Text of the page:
Telling a Potential Partner That I Have Sickle Cell Disease

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by Dunstan Nicol-Wilson |

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The dating scene has shifted significantly in recent years. It’s common nowadays to meet people online through social media or dating apps.

Virtual dating allows someone to create a profile that showcases their best qualities. It can include anything from favorite foods to most embarrassing moments. In building my profile, I’ve always wrestled with the question of when and how to disclose that I have sickle cell disease.

In my early dating years, I rarely mentioned sickle cell. I either wasn’t serious about the relationship or didn’t want to be judged. I was insecure about my genetic condition, so I tried to hide it. It took some time before I was comfortable enough with a partner to share, and when I did, I received mixed responses.

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Some felt that I had withheld vital information. I understand this, as my sickle cell journey would affect them over time. They’d likely see me in a hospital bed suffering from a crisis, which isn’t a great spectacle. Sickle cell can be a lot to deal with, especially if you’re unprepared for it, and I realized it was unfair to bring someone into that space without warning.

Withholding this information also meant I could potentially meet someone who has the sickle cell trait or the disease. I personally don’t want to have any children with sickle cell, so in that scenario, I’d either need to end the relationship or explore alternative methods of building a family. These are hard conversations to have when feelings have developed, making it difficult to find the best solution for both of us.

The burden of deciding when and how to tell people that I have sickle cell disease made it difficult to build healthy relationships. Sickle cell affects every part of me, including my mood, personality, and motivations, so part of me was always hidden as I tried to develop deeper connections.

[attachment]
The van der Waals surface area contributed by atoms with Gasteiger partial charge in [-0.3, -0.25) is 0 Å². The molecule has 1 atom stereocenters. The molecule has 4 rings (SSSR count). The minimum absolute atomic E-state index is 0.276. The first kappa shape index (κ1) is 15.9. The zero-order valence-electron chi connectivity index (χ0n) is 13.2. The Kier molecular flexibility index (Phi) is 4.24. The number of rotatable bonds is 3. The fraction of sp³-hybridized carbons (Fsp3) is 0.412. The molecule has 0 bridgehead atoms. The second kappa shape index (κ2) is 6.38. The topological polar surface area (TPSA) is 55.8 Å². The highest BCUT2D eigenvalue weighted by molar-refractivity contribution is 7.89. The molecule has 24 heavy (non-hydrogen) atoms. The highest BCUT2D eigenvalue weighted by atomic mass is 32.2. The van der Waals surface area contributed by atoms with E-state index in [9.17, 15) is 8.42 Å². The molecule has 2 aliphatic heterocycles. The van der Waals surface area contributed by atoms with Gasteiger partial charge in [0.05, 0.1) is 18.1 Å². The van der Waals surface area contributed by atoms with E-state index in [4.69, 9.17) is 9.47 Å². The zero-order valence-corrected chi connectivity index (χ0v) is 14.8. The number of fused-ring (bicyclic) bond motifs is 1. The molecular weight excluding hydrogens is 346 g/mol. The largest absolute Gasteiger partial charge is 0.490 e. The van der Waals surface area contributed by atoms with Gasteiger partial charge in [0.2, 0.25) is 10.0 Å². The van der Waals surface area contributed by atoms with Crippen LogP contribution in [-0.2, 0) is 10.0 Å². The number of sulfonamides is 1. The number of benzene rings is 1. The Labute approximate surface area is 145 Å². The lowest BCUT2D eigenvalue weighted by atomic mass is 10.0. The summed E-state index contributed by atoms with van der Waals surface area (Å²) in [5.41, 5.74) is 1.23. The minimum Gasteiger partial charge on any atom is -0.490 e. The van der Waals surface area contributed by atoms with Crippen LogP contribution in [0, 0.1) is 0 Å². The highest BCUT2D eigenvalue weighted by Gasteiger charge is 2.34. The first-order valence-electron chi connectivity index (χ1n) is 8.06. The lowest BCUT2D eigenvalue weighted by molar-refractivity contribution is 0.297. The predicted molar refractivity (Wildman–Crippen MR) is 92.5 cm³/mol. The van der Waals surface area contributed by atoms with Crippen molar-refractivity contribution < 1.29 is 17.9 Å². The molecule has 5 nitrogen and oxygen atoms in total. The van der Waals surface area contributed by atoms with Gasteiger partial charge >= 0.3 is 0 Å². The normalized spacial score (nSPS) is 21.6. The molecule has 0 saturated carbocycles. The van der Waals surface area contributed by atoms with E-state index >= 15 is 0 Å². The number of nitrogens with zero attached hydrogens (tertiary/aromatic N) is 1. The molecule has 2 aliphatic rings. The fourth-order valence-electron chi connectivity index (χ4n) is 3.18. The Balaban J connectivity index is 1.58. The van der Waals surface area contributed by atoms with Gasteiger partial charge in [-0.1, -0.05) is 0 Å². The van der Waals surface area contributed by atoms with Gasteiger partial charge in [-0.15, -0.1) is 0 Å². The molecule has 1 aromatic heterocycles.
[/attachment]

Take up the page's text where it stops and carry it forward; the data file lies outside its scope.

When to disclose

Being upfront about my condition allows potential suitors to decide if they can handle it. Not everyone wants to be in a relationship with someone who has a chronic illness, and that’s OK. Therefore, I always disclose this information during the first few conversations. If it’s not received well or the conversation fades, it’s easier to move on because I haven’t developed feelings yet.

How to disclose

Because I do advocacy work for sickle cell and blood donations, I always tie this into my personal interests on my dating profile. Potential matches who are genuinely interested in me might ask what that work entails, and at that point, I’ll be open about my sickle cell journey. This allows me to be upfront, and it also provides insight into who I am as a person.

Disclosing health information is always a personal choice, but when you want to build a strong relationship, it’s important to share. I learned my lesson after failing to do this, but I also acknowledge how much I’ve grown. Dating is definitely more interesting when you have a chronic illness.


Note: Sickle Cell Disease News is strictly a news and information website about the disease. It does not provide medical advice, diagnosis, or treatment. This content is not intended to be a substitute for professional medical advice, diagnosis, or treatment. Always seek the advice of your physician or other qualified health provider with any questions you may have regarding a medical condition. Never disregard professional medical advice or delay in seeking it because of something you have read on this website. The opinions expressed in this column are not those of Sickle Cell Disease News or its parent company, BioNews, and are intended to spark discussion about issues pertaining to sickle cell disease.

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